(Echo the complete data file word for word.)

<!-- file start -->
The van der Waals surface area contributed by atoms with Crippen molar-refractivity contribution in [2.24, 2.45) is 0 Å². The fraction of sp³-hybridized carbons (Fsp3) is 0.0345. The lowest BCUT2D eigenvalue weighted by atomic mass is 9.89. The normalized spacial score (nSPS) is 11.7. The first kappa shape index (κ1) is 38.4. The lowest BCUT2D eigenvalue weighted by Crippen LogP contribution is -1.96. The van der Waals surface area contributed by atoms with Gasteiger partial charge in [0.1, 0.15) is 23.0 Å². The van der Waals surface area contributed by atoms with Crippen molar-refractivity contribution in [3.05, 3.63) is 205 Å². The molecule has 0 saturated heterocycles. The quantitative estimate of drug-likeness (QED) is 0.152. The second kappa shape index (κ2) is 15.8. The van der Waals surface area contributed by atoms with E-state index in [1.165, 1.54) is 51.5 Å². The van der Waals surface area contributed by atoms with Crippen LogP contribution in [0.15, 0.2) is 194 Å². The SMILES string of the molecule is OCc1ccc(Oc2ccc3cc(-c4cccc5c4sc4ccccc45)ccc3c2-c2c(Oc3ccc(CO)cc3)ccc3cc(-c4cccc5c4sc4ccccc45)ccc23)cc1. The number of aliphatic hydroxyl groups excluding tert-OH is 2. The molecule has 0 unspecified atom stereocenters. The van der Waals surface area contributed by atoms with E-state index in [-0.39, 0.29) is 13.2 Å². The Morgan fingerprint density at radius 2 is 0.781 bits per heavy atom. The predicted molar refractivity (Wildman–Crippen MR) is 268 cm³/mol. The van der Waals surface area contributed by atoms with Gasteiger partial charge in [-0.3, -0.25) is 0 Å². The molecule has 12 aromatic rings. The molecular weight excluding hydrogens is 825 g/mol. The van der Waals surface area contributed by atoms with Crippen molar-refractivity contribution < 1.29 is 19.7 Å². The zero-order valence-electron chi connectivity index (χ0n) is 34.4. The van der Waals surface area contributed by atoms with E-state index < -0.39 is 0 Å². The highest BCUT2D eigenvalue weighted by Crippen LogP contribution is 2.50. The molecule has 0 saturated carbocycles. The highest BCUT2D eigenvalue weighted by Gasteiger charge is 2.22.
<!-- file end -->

The van der Waals surface area contributed by atoms with Crippen molar-refractivity contribution in [2.24, 2.45) is 0 Å². The fraction of sp³-hybridized carbons (Fsp3) is 0.0345. The lowest BCUT2D eigenvalue weighted by atomic mass is 9.89. The normalized spacial score (nSPS) is 11.7. The first kappa shape index (κ1) is 38.4. The lowest BCUT2D eigenvalue weighted by Crippen LogP contribution is -1.96. The van der Waals surface area contributed by atoms with Gasteiger partial charge in [0.1, 0.15) is 23.0 Å². The van der Waals surface area contributed by atoms with Crippen molar-refractivity contribution in [3.05, 3.63) is 205 Å². The molecule has 0 saturated heterocycles. The quantitative estimate of drug-likeness (QED) is 0.152. The second kappa shape index (κ2) is 15.8. The van der Waals surface area contributed by atoms with E-state index in [1.165, 1.54) is 51.5 Å². The van der Waals surface area contributed by atoms with Crippen LogP contribution in [0.15, 0.2) is 194 Å². The SMILES string of the molecule is OCc1ccc(Oc2ccc3cc(-c4cccc5c4sc4ccccc45)ccc3c2-c2c(Oc3ccc(CO)cc3)ccc3cc(-c4cccc5c4sc4ccccc45)ccc23)cc1. The number of aliphatic hydroxyl groups excluding tert-OH is 2. The molecule has 0 unspecified atom stereocenters. The van der Waals surface area contributed by atoms with E-state index in [-0.39, 0.29) is 13.2 Å². The Morgan fingerprint density at radius 2 is 0.781 bits per heavy atom. The predicted molar refractivity (Wildman–Crippen MR) is 268 cm³/mol. The van der Waals surface area contributed by atoms with Gasteiger partial charge in [-0.3, -0.25) is 0 Å². The molecule has 12 aromatic rings. The molecular weight excluding hydrogens is 825 g/mol. The van der Waals surface area contributed by atoms with Crippen molar-refractivity contribution < 1.29 is 19.7 Å². The zero-order valence-electron chi connectivity index (χ0n) is 34.4. The van der Waals surface area contributed by atoms with E-state index < -0.39 is 0 Å². The highest BCUT2D eigenvalue weighted by Crippen LogP contribution is 2.50. The molecule has 0 saturated carbocycles. The highest BCUT2D eigenvalue weighted by Gasteiger charge is 2.22.